A former La Masia product who joined Real Madrid at the age of 18, Takefusa Kubo is taking La Liga by storm in the txuri-urdin of Real Sociedad.
Labelled the ‘Japanese Messi’ during his teenage years, the 22-year-old has flourished under the guidance of Imanol Alguacil and has played a key role in Sociedad's evolution into a Champions League force.
It’s not all been plain-sailing for Kubo and the early fascination around his career was at risk of evaporating with Real Madrid, for whom he didn’t make a single competitive appearance across a three-year stint.
The attacking midfielder endured futile loan spells with Mallorca, Villarreal and Getafe but it’s in San Sebastian that he’s prospered.
A return of nine goals and seven assists in the 2022/23 campaign only scratches the surface of Kubo’s influence in Sociedad’s success last term and as the centrepiece of Alguacil’s system, his stock has soared with a series of magnificent individual performances.
In the latest edition of our Scouting Europe series, we delve into the development of Kubo from Real Madrid castaway to Real Sociedad sensation.
From Kubo to Kaoru Mitoma, the city of Kawasaki has become a hub for young Japanese football talents.
It’s where Kubo’s youth career started but his progression was far from straightforward. His association with Barcelona began at the age of eight, representing the club in a tournament in Belgium where he impressed and was named MVP.
Upon his return to Japan, he was scouted by Kawasaki Frontale but it wasn’t long before Barcelona were in contact again. He was invited to join the club’s iconic academy, La Masia, at the age of 10.
The idea of a one-way flight to Catalonia would be daunting for any young child and yet it didn’t seem to faze Kubo. He would catch the eye in his first youth season, scoring 74 goals in 30 games.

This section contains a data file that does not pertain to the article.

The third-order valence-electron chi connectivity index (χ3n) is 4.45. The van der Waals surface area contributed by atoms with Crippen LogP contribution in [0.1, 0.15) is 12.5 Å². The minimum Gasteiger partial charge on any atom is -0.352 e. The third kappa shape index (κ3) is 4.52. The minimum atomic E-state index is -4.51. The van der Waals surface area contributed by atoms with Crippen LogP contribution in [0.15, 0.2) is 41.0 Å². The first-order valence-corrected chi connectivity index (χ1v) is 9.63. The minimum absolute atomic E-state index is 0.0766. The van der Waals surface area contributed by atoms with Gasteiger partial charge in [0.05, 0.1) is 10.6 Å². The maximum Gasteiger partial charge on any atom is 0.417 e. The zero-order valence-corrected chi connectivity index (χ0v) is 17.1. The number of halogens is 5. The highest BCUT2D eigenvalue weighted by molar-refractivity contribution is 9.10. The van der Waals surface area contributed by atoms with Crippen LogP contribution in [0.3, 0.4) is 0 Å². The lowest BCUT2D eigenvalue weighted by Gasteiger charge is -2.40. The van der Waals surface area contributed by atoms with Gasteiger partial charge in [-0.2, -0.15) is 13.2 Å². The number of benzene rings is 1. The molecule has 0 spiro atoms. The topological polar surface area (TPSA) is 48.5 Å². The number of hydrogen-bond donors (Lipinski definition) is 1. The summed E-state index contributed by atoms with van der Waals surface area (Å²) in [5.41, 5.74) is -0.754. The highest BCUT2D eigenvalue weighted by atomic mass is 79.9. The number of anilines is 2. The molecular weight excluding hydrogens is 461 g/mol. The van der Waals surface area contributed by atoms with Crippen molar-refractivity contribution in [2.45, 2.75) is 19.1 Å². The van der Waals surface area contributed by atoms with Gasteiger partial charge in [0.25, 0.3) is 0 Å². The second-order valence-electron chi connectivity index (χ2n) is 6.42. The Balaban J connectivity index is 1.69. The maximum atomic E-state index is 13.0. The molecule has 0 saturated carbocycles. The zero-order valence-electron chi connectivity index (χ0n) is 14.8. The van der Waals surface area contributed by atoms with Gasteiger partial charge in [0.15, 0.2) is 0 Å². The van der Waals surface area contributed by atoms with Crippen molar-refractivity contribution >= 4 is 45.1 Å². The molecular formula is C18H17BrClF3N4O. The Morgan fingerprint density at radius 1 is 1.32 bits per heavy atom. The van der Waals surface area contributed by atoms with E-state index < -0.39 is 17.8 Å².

Aged 15, Kubo’s time at La Masia concluded when Barcelona were found guilty of violating FIFA’s international transfer policy. Ineligible to play for the club, he returned to Japan and joined FC Tokyo’s youth system.
After a fruitful spell in the Japanese capital, Barcelona had hoped to bring Kubo back when he reached 18. Much to their dismay, it was their arch-rivals Real Madrid who paved Kubo’s return to Spain.
Signing a six-year contract, Los Blancos had outlined a detailed plan of how Kubo’s career would progress. A season with the club’s B team, Castilla, was on the agenda before being incorporated into the first team in the following campaign.
That plan ultimately never materialised.
Kubo was always touted to be a star and such expectation may have weighed heavy on his young shoulders.
He was shipped out on loan to RCD Mallorca and made his La Liga debut aged 18, thus making him the youngest Japanese player to feature in Europe’s top five leagues. He scored four goals that term but his time on the Balearic Island was soured by Mallorca’s eventual relegation.
Keen to give him more experience in the Spanish top flight, Villarreal were Kubo’s next loan destination but he managed just 299 minutes across 13 matches under Unai Emery. He joined Getafe halfway through that campaign but was unable to settle and Kubo then went full circle with another loan to Mallorca; although this proved to be another uninspiring stint.
Take Kubo is a great player; terrible hair, but a great player. He needs consistency and freedom.
Javier Aguirre, RCD Mallorca manager
Sociedad came to his rescue in the summer of 2022.
La Real were acquiring an attacking player with a wealth of talent who was desperate to prove himself. Madrid were able to cash in, receiving a €6million fee for a player deemed surplus to requirements.